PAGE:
Telemedicine after COVID-19

Telemedicine in the United States has exploded over the last year because of the COVID-19 pandemic. A survey found that more than 60% of Americans had used telehealth, compared to a year earlier when just under 20% had.

This has largely been due to federal policy changes, including non-penalties for HIPAA violations during telehealth visits and the Centers for Medicare & Medicaid Services (CMS) reimbursing providers for telemedicine.

CMS announced that it would permanently cover dozens of telemedicine services that it had initially made available because of the pandemic. This means that the enormous expansion over the past year in telemedicine will become a permanent fixture of the healthcare industry. But while many types of telemedicine popularized by the pandemic are here to stay, many others will go back to the pre-pandemic status quo.


Which types of services will CMS cover post pandemic?

Following the conclusion of the public health emergency (PHE), CMS will continue to
cover medical services including, but not limited to:

  • Office visits
  • Mental health therapy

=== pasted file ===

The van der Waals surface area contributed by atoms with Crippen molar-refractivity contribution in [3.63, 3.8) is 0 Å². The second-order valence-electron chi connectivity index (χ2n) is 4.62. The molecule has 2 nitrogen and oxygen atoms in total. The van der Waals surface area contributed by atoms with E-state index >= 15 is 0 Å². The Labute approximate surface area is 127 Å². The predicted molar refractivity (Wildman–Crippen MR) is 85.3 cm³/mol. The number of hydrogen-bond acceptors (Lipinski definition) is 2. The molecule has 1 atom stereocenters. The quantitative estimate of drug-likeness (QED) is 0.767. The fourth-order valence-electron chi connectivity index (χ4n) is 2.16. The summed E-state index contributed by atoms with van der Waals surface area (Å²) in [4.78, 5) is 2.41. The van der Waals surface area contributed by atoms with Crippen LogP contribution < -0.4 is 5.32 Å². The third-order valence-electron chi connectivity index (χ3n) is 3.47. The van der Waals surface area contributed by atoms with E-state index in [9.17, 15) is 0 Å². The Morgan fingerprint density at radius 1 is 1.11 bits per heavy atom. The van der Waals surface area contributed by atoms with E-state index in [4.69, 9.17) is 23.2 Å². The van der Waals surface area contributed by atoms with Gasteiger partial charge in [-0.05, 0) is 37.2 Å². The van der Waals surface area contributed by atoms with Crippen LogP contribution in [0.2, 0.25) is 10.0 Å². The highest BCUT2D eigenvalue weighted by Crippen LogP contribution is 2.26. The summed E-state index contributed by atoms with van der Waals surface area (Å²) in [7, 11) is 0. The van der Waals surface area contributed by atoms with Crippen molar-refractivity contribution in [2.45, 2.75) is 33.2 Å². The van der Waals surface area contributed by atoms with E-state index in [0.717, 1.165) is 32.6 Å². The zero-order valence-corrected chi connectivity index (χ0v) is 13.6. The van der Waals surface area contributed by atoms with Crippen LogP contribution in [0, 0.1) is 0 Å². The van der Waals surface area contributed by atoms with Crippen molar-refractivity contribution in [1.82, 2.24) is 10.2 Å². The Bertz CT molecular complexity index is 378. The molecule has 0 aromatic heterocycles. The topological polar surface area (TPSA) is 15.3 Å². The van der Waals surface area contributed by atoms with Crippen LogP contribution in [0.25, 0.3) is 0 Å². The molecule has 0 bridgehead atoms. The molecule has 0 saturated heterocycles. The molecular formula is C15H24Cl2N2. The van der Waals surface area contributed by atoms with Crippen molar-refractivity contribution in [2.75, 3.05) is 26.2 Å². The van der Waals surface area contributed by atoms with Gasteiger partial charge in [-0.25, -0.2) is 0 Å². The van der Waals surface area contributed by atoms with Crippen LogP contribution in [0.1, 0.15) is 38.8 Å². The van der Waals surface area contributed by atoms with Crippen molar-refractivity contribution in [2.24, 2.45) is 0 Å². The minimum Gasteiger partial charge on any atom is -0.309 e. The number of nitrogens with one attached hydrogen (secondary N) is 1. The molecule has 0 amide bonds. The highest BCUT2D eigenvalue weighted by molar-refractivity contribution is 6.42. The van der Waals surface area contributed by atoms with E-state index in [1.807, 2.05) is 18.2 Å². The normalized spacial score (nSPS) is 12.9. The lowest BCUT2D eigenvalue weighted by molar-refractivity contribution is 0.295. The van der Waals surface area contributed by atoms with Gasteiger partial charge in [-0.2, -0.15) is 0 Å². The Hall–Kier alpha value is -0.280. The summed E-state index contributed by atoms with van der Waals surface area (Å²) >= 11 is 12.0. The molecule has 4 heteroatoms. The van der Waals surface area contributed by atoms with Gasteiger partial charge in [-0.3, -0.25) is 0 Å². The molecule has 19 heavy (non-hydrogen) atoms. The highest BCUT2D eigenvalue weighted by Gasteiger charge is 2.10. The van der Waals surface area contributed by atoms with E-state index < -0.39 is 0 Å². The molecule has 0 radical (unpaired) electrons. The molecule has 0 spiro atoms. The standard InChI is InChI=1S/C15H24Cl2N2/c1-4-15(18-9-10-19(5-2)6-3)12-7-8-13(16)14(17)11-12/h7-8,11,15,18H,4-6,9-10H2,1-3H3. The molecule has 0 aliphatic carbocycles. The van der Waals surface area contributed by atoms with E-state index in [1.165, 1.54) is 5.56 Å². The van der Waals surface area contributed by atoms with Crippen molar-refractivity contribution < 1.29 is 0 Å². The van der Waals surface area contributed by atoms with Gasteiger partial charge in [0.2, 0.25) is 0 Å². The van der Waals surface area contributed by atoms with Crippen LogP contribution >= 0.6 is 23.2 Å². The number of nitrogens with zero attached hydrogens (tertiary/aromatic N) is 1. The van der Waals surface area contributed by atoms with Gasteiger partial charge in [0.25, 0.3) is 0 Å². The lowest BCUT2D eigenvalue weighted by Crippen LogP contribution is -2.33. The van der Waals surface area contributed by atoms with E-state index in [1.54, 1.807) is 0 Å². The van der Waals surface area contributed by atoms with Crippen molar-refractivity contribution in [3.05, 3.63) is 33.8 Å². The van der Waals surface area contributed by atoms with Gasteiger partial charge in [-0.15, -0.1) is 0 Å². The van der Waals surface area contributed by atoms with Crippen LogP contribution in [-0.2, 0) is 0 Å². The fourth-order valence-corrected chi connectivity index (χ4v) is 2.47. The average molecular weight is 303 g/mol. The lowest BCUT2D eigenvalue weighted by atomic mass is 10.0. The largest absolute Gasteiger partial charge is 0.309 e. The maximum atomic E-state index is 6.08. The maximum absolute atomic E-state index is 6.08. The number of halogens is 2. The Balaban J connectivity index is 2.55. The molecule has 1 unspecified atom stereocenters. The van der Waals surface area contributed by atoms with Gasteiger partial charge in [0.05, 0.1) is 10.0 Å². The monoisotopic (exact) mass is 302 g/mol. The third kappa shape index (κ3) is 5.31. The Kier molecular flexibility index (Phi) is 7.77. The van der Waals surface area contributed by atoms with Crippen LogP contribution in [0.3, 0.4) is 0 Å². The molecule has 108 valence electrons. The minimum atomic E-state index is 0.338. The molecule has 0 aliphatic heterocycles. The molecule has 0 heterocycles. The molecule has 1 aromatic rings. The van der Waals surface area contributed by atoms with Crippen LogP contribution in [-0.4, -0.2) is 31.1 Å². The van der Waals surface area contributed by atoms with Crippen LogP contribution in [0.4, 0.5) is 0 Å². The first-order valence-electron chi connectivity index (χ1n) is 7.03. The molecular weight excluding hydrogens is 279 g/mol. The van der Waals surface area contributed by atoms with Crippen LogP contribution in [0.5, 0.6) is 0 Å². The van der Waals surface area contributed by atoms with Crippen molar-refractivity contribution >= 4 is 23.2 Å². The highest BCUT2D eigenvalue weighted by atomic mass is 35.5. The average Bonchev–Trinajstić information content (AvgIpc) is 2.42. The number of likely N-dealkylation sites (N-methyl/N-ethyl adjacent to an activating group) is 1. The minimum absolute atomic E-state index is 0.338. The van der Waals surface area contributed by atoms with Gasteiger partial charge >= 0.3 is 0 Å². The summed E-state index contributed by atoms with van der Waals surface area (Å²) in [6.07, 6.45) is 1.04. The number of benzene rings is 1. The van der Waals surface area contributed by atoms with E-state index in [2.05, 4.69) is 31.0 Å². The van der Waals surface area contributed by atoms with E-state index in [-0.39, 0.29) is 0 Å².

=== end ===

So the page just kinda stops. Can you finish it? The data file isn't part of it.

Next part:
• Substance abuse treatment
  • Nutritional support
  • Obesity management
  • Diabetes management
  • End-Stage Renal Disease (ESRD) treatment choices
  • Transition care management


Which types of services will CMS stop covering after the pandemic?

Following the conclusion of the PHE, CMS will no longer cover medical services
including, but not limited to:

  • Speech therapy
  • Physical therapy
  • Psychological and neuropsychological testing evaluation services
  • Emergency department visits
  • Critical care
  • Nursing care
  • Gait training therapy
  • Oral function therapy
  • Audiometry
  • Tinnitus assessment
  • Swallowing evaluation
  • Eye exam
  • Neuromuscular reeducation
  • Under radiation treatment management

This is not an exhaustive list. Guidance is available online from CMS, where a full
spreadsheet of services is available for download. This is all also subject to change,
due to a number of factors including how long the pandemic lasts, advances in
technology, and congressional or executive action.


Contact Heather Skelton and John Gibson if you have a question about your
telehealth services and Medicare.